In Uruguay, Laity Are Becoming Fishers of Men
Bishop Tells of Country's Shortage of Priests
KOENIGSTEIN, Germany, FEB. 5, 2007 (Zenit.org).- Lay catechists are taking the lead to spread the Gospel in Uruguay, where only 5% of the population regularly attend Mass, says a bishop.
Bishop Luis del Castillo Estrada of the Diocese of Melo, citing the shortage of priests, explained that lay catechists are at the forefront of a plan to revitalize the faith in the South American country. Three-quarters of its 3.4 million people are baptized.
In an interview with the Germany-based charity Aid to the Church in Need, Bishop del Castillo pointed out that the Church faces a difficult mission in Uruguay, which has a long history of anti-clericalism.
The 75-year-old bishop explained how the lay faithful are increasingly taking their place alongside the clergy in developing programs of outreach and evangelization.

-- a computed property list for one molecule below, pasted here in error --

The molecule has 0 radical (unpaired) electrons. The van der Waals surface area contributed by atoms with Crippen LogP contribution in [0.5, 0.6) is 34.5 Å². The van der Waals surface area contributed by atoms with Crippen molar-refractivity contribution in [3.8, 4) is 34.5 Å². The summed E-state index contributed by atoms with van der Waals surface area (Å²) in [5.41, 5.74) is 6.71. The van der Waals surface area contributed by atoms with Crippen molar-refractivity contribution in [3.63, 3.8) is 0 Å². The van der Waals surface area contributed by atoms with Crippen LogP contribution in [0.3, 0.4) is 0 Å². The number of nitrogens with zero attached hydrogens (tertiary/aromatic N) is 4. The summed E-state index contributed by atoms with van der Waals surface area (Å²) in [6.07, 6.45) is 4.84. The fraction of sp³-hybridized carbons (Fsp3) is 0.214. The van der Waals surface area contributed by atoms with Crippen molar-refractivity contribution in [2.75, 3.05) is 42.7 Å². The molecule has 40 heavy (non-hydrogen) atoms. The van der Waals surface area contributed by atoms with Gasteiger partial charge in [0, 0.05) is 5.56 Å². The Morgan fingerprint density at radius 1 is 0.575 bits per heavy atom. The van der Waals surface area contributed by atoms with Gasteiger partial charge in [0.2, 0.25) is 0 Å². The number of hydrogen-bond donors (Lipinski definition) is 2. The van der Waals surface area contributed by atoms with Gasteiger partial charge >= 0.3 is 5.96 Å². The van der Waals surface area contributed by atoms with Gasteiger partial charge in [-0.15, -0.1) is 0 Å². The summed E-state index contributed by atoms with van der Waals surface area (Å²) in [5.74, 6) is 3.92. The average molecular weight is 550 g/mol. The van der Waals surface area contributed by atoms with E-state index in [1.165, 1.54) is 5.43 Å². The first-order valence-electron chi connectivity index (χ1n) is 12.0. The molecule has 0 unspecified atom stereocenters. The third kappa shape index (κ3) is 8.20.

The prelate added that the role of lay leaders is becoming crucial. He said that in his diocese, in the northeast part of the country, just 18 priests, most of them foreign missionaries, serve 135,000 people.
Lay Catholics in rural areas are leading Liturgy of the Word prayer services, training catechists, producing religious education material and even appearing on the radio.
Describing those returning to the Church as "recovered Christians," the bishop continued: "We encourage them to be missionaries and to accompany the priests in their visits to rural areas."
Bishop del Castillo said these are "small steps in the right direction. … We are still fishers of men but unfortunately we cannot cast our nets in the hope of getting a big catch. We also go to people one by one."
Baptism is still popular so the bishop encourages lay people to catechize new parents, giving them leaflets, booklets, pictures and postcards for use with their children.
"After they have had their children baptized, parents are reluctant to come to church," the prelate explained. "We want to teach parents the faith so that their homes can become domestic churches."